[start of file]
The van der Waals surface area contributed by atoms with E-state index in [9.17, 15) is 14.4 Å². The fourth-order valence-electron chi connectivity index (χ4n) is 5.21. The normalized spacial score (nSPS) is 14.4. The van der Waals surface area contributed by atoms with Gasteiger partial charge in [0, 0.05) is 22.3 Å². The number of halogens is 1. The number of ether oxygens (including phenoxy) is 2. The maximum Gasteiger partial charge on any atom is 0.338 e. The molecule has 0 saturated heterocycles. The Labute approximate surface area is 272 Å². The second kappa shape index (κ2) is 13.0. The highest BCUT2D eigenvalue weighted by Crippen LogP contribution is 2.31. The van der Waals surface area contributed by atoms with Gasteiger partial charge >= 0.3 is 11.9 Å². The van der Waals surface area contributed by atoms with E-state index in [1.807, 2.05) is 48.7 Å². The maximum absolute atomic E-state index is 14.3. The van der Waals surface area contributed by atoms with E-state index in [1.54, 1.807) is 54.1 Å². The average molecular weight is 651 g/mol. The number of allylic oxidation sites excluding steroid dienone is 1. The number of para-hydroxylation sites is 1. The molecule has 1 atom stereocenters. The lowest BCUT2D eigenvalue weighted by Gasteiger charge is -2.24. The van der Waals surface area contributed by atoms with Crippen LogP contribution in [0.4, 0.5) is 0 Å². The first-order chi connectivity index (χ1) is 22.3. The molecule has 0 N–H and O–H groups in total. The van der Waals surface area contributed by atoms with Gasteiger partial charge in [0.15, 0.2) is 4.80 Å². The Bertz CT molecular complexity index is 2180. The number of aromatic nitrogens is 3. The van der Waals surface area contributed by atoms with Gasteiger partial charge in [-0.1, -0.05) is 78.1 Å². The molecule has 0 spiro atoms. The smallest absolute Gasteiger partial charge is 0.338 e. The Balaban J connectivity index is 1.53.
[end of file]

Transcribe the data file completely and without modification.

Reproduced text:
The van der Waals surface area contributed by atoms with E-state index in [9.17, 15) is 14.4 Å². The fourth-order valence-electron chi connectivity index (χ4n) is 5.21. The normalized spacial score (nSPS) is 14.4. The van der Waals surface area contributed by atoms with Gasteiger partial charge in [0, 0.05) is 22.3 Å². The number of halogens is 1. The number of ether oxygens (including phenoxy) is 2. The maximum Gasteiger partial charge on any atom is 0.338 e. The molecule has 0 saturated heterocycles. The Labute approximate surface area is 272 Å². The second kappa shape index (κ2) is 13.0. The highest BCUT2D eigenvalue weighted by Crippen LogP contribution is 2.31. The van der Waals surface area contributed by atoms with Gasteiger partial charge >= 0.3 is 11.9 Å². The van der Waals surface area contributed by atoms with E-state index in [1.807, 2.05) is 48.7 Å². The maximum absolute atomic E-state index is 14.3. The van der Waals surface area contributed by atoms with E-state index in [1.54, 1.807) is 54.1 Å². The average molecular weight is 651 g/mol. The number of allylic oxidation sites excluding steroid dienone is 1. The number of para-hydroxylation sites is 1. The molecule has 1 atom stereocenters. The lowest BCUT2D eigenvalue weighted by Gasteiger charge is -2.24. The van der Waals surface area contributed by atoms with Crippen LogP contribution in [0.4, 0.5) is 0 Å². The first-order chi connectivity index (χ1) is 22.3. The molecule has 0 N–H and O–H groups in total. The van der Waals surface area contributed by atoms with Gasteiger partial charge in [0.15, 0.2) is 4.80 Å². The Bertz CT molecular complexity index is 2180. The number of aromatic nitrogens is 3. The van der Waals surface area contributed by atoms with Gasteiger partial charge in [-0.1, -0.05) is 78.1 Å². The molecule has 0 spiro atoms. The smallest absolute Gasteiger partial charge is 0.338 e. The Balaban J connectivity index is 1.53.